lylee

“Water”

The sound of 36 pines side by side surrounding
the yard and swaying all night like individual hymns is the sound
of water, which is the oldest sound,
the first sound we forgot.

At the ocean
my brother stands in water
to his knees, his chest bare, hard, his arm
thick and muscular. He is no swimmer.
In water
my sister is no longer
lonely. Her right leg is crooked and smaller
than her left, but she swims straight.
Her whole body is a glimmering fish.

Water is my father’s life-sign.
Son of water who’ll die by water,
the element which rules his life shall take it.
After being told so by a wise man in Shantung,
after almost drowning twice,
he avoided water. But the sign of water
is a flowing sign, going where its children go.

Water has invaded my father’s
heart, swollen, heavy,
twice as large. Bloated
liver. Bloated legs.
The feet have become balloons.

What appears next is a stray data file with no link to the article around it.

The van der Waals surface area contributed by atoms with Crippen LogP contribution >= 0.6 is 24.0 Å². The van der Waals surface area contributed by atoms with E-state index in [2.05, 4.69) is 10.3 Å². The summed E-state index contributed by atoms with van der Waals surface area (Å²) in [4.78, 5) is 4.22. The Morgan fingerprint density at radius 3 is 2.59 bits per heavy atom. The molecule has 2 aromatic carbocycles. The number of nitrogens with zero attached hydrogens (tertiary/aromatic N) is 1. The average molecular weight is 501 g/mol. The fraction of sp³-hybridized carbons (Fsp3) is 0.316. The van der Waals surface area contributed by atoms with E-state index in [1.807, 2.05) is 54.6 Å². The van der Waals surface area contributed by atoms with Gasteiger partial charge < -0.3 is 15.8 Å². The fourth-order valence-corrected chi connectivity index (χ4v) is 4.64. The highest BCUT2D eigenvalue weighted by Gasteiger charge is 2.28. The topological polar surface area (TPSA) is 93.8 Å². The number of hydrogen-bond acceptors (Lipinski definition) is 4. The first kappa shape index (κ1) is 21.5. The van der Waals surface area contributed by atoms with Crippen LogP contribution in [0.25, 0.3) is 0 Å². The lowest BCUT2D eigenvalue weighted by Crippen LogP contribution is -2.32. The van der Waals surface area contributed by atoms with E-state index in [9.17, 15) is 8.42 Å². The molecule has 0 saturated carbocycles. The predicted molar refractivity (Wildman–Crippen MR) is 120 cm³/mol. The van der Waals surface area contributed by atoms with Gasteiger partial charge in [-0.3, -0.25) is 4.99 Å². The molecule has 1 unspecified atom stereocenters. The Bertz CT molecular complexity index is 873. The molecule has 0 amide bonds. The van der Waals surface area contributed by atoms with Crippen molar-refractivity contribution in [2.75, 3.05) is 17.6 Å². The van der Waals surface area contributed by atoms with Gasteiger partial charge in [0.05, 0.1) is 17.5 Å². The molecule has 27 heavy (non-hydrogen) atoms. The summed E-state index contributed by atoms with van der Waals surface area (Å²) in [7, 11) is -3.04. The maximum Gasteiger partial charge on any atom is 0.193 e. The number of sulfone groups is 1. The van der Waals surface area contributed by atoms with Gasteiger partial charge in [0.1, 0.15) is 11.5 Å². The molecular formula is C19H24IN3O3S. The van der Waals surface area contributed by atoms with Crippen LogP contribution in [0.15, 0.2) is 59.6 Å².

A respirator mask makes him look
like a diver. When I lay my face
against his—the sound of water
returning.

The sound of washing
is the sound of sighing,
is the only sound
as I wash my father’s feet—
those lonely twins
who have forgotten one another—
one by one in warm water
I tested with my wrist.
In soapy water
they’re two dumb fish
whose eyes close in a filmy dream.

I dry, then powder them
with talc rising in clouds
like dust lifting
behind jeeps, a truck where he sat
bleeding through his socks.
1949, he’s 30 years old,
his toenails pulled out, his toes beaten a beautiful
violet that reminds him
of Hunan, barely morning
in the yard, and where
he walked, the grass springing back
damp and green.

The sound of rain
outlives us. I listen,
someone is whispering.
Tonight, it’s water
the curtains resemble, water